Active job seekers put their careers in the hands of recruiters, and passive candidates value trust and discretion from recruitment specialists above all else. To succeed in talent sourcing, you must be focused on building relationships – not just with employers but especially with job candidates. After all, having a strong talent pool at the ready is your greatest asset. Candidate relationships are also one of the most rewarding outcomes in this business.
How do you gain the trust of today’s professionals during the recruitment process? How do you prove you’re interested in championing their career paths, skills, and accomplishments? While great opportunities with leading employers are attractive to job seekers, the traits they want and need most from a recruiter are trust and support. In short, they want an advocate, a mentor, a partner in the job search. Try to be all three!
I wanted to share four best practices that have worked for me in building those all-important candidate relationships.
Put yourself in the candidate’s shoes
Before going into a Zoom meeting or in-person interview with a job candidate, I think about how the person might feel. In my mind, the getting-to-know-you step is essential to the candidate experience, and it’s a two-way street that starts with me. I know they want to make a good impression in their job search. I also know the ability to do this must come from a place of comfort…and trust. Some may be feeling confident; others nervous or insecure.
Regardless, what they all want to feel is a solid connection. One way I achieve an air of warmth and build trust is through self-disclosure. I take the pressure off the candidate by sharing what I have done in my own career, giving specific examples about jobs I have held, how much I value the people who have helped me along the way, and that I am committed to paying it forward.
Uncover details about their lives and professional pursuits
It’s no secret that today’s top talent is in the driver’s seat. Employers must adjust to new wants, needs, and demands to land ideal candidates. It’s also no secret that some candidates will take jobs they don’t really want. Many will jump ship if a better gig arises, and others don’t hesitate to put themselves back on the job market if they are unhappy in their new roles or with their work environments or employers. It’s often happening, and it’s not good for employer brands, candidates, or recruiters.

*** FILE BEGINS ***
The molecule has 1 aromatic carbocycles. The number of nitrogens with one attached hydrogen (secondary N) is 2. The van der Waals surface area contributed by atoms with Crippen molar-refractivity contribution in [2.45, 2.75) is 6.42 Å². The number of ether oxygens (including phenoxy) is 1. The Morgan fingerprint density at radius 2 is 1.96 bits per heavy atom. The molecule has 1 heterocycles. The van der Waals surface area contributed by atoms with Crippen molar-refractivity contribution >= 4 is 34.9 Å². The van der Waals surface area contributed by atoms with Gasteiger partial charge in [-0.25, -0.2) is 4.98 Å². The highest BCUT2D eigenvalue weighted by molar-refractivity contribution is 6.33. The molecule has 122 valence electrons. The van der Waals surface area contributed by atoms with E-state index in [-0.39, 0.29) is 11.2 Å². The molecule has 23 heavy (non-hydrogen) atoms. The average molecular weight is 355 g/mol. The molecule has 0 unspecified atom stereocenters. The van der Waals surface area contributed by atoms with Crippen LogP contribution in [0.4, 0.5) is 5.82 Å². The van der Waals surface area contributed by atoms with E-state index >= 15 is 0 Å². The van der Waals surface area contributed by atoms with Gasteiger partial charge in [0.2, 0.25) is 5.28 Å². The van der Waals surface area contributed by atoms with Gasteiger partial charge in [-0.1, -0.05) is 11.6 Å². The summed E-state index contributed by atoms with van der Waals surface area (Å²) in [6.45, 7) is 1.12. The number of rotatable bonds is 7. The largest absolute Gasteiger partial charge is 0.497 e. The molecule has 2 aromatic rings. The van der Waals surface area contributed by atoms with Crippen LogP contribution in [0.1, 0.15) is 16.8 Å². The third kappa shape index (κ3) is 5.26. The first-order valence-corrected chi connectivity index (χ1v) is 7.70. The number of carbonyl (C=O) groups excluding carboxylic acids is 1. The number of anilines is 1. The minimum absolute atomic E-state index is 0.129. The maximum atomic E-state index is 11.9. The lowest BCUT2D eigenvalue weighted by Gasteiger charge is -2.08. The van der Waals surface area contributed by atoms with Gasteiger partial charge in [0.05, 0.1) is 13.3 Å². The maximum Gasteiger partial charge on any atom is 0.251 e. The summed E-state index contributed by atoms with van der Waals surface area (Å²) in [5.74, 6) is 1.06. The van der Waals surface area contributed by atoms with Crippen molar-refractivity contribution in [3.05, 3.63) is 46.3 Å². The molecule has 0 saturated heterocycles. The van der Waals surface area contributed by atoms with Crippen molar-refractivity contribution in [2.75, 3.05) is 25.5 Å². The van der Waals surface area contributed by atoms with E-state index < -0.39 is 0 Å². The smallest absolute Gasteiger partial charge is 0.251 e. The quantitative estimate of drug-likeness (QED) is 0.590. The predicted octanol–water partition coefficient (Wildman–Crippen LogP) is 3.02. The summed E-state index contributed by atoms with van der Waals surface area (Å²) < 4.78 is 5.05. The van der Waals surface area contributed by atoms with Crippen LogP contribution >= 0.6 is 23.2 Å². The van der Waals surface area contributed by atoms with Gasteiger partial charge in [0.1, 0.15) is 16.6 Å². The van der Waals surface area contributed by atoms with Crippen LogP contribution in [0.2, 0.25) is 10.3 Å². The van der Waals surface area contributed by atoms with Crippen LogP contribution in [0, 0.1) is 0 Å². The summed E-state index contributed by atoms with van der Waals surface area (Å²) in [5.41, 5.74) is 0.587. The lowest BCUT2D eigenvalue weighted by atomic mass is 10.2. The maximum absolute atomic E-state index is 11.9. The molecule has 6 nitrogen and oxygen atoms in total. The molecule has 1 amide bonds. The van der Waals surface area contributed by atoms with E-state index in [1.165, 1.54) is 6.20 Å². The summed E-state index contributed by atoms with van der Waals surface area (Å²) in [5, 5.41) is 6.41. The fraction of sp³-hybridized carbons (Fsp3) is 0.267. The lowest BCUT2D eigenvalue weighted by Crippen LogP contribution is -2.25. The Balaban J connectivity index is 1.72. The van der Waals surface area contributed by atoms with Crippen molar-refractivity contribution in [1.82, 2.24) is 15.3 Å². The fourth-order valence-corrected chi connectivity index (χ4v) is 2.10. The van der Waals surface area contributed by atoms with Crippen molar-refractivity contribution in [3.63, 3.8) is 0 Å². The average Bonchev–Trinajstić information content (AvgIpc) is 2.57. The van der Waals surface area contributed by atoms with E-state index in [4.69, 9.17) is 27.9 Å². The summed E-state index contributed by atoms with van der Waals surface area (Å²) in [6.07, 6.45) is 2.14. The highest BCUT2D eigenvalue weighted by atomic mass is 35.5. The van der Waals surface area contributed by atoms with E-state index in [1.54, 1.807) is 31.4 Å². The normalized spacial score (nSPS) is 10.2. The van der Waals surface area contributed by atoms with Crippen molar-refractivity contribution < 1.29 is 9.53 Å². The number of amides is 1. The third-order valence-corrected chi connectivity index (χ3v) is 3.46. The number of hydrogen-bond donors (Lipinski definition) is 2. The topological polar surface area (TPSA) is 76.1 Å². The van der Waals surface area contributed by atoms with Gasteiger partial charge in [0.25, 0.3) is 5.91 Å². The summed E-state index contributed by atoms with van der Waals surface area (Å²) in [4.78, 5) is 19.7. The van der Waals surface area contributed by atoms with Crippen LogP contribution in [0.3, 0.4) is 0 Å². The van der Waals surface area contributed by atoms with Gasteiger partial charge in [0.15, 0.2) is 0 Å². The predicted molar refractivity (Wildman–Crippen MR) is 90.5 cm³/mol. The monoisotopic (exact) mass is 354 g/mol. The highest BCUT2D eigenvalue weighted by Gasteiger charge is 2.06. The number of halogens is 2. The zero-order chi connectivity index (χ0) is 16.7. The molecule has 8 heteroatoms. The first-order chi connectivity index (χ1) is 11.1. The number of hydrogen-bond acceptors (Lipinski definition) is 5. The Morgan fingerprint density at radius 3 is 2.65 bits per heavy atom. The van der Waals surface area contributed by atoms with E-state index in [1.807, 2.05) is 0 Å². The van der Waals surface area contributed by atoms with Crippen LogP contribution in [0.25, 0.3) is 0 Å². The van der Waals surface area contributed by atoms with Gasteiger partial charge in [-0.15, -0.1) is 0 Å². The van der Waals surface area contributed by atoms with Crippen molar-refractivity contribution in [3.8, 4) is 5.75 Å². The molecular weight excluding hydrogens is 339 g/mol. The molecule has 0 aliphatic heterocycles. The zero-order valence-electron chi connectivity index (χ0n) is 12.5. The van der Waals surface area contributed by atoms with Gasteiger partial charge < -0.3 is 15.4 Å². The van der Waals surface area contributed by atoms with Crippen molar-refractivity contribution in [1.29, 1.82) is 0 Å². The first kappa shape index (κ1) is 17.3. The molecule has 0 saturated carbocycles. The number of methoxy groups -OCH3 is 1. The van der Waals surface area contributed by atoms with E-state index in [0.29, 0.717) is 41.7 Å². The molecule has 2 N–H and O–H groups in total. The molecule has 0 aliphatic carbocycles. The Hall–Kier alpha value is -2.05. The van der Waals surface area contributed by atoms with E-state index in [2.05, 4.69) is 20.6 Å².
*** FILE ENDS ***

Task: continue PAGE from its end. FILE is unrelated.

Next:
For these reasons, I believe it’s critical to find out everything I can about a qualified candidate by digging deep to learn about their interests, hobbies, and professional aspirations. What about their family life and planning? Is there a desire to relocate? Do various dynamics and life choices fit well with chosen careers? What do they really want from a job? It all matters in our part of the hiring process. Successful recruiting is about the candidate being happy with their future! Each job seeker has their own story, so I ask and listen closely to make good, solid staffing recommendations and placements.
Set them up for success
Once I get to know my candidates, I proceed to match them with jobs and employers that are the right fit. This is a genuinely personalized undertaking in which retention of new hires is desired for the employer, so the desires of individual candidates are very much a part of my process. When I present a job opportunity, it’s never just a title, job description, and compensation package. I communicate everything I know about the company culture, hiring manager or HR team, leadership, direct reports, and how the company operates and treats employees. I also share what I know about the interview process.
Armed with detailed information, candidates are in a much better mindset to imagine themselves in that role and decide whether to pursue it. If a candidate doesn’t feel it’s the proper position or fit, it’s not. I encourage candidates to go with their gut. When we find the right role and organization, they’ll know. The bottom line? It’s all about making sure that a year from now, they can turn around and say, “Matt made a difference in my life and career.”
Stay in touch
Candidate relationships are never once-and-done. After I place a candidate, and even if I don’t find the right position for them ‘right now,’ it doesn’t end there because my focus is not solely on placements. I want professionals to know I understand that careers don’t start or end with one job search or stint and that I’m in it with them for the long haul. Candidates are encouraged to stay in touch, and I reach out from time to time to see how they are doing. Recruiters never know when an accomplished professional might come back to us for help in taking the next step in their career – and the relationship is already in place.
Care and trust mean everything in this business
Talent acquisition is complex, and job candidates deserve so much from us as recruiters. When we come to the table in earnest to build rapport and invest time in a candidate’s best interests, great matches are made, the interview process and onboarding experience go smoothly, and absolutely everybody wins.
If you’re a job candidate looking for a new opportunity, reach out to me today. The best roles aren’t always advertised through job postings, so it’s hard to find the right one on your own. As we say at Goodwin Recruiting, “Don’t look for a job. Discover your future!” I’d love to learn more about your unique story and find the position that suits your professional aspirations and lifestyle.
Share This Article